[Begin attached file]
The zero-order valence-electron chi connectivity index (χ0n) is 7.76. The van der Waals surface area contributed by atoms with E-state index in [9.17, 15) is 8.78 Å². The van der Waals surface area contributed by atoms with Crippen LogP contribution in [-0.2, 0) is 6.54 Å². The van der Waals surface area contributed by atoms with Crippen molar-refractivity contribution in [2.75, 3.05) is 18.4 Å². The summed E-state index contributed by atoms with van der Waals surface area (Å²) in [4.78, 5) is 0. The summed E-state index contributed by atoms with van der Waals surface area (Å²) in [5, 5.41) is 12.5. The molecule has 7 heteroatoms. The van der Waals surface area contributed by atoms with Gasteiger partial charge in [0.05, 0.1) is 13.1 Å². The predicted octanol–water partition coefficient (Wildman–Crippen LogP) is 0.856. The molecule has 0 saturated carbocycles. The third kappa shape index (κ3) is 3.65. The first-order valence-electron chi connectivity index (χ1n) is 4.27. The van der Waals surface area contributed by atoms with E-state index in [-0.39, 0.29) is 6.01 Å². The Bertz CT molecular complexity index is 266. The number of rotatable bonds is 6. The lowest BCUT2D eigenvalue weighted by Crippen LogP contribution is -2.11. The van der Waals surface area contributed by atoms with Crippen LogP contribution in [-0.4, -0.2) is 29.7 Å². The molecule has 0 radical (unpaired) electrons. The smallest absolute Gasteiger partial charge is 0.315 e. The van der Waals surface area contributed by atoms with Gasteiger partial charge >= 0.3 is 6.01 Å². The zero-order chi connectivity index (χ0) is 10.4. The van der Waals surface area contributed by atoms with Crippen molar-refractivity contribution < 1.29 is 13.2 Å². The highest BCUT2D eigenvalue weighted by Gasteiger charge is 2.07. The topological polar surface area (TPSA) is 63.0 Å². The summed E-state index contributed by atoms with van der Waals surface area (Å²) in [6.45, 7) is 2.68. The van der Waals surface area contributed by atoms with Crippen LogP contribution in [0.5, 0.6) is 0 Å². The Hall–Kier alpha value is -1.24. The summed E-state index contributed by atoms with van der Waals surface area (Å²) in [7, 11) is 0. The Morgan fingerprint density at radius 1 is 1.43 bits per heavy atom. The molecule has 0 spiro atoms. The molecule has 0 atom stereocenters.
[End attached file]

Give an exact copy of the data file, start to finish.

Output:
The zero-order valence-electron chi connectivity index (χ0n) is 7.76. The van der Waals surface area contributed by atoms with E-state index in [9.17, 15) is 8.78 Å². The van der Waals surface area contributed by atoms with Crippen LogP contribution in [-0.2, 0) is 6.54 Å². The van der Waals surface area contributed by atoms with Crippen molar-refractivity contribution in [2.75, 3.05) is 18.4 Å². The summed E-state index contributed by atoms with van der Waals surface area (Å²) in [4.78, 5) is 0. The summed E-state index contributed by atoms with van der Waals surface area (Å²) in [5, 5.41) is 12.5. The molecule has 7 heteroatoms. The van der Waals surface area contributed by atoms with Gasteiger partial charge in [0.05, 0.1) is 13.1 Å². The predicted octanol–water partition coefficient (Wildman–Crippen LogP) is 0.856. The molecule has 0 saturated carbocycles. The third kappa shape index (κ3) is 3.65. The first-order valence-electron chi connectivity index (χ1n) is 4.27. The van der Waals surface area contributed by atoms with E-state index in [-0.39, 0.29) is 6.01 Å². The Bertz CT molecular complexity index is 266. The number of rotatable bonds is 6. The lowest BCUT2D eigenvalue weighted by Crippen LogP contribution is -2.11. The van der Waals surface area contributed by atoms with Crippen LogP contribution in [-0.4, -0.2) is 29.7 Å². The molecule has 0 radical (unpaired) electrons. The smallest absolute Gasteiger partial charge is 0.315 e. The van der Waals surface area contributed by atoms with Gasteiger partial charge >= 0.3 is 6.01 Å². The zero-order chi connectivity index (χ0) is 10.4. The van der Waals surface area contributed by atoms with Crippen molar-refractivity contribution < 1.29 is 13.2 Å². The highest BCUT2D eigenvalue weighted by Gasteiger charge is 2.07. The topological polar surface area (TPSA) is 63.0 Å². The summed E-state index contributed by atoms with van der Waals surface area (Å²) in [6.45, 7) is 2.68. The van der Waals surface area contributed by atoms with Crippen LogP contribution in [0.5, 0.6) is 0 Å². The Hall–Kier alpha value is -1.24. The summed E-state index contributed by atoms with van der Waals surface area (Å²) in [7, 11) is 0. The Morgan fingerprint density at radius 1 is 1.43 bits per heavy atom. The molecule has 0 spiro atoms. The molecule has 0 atom stereocenters.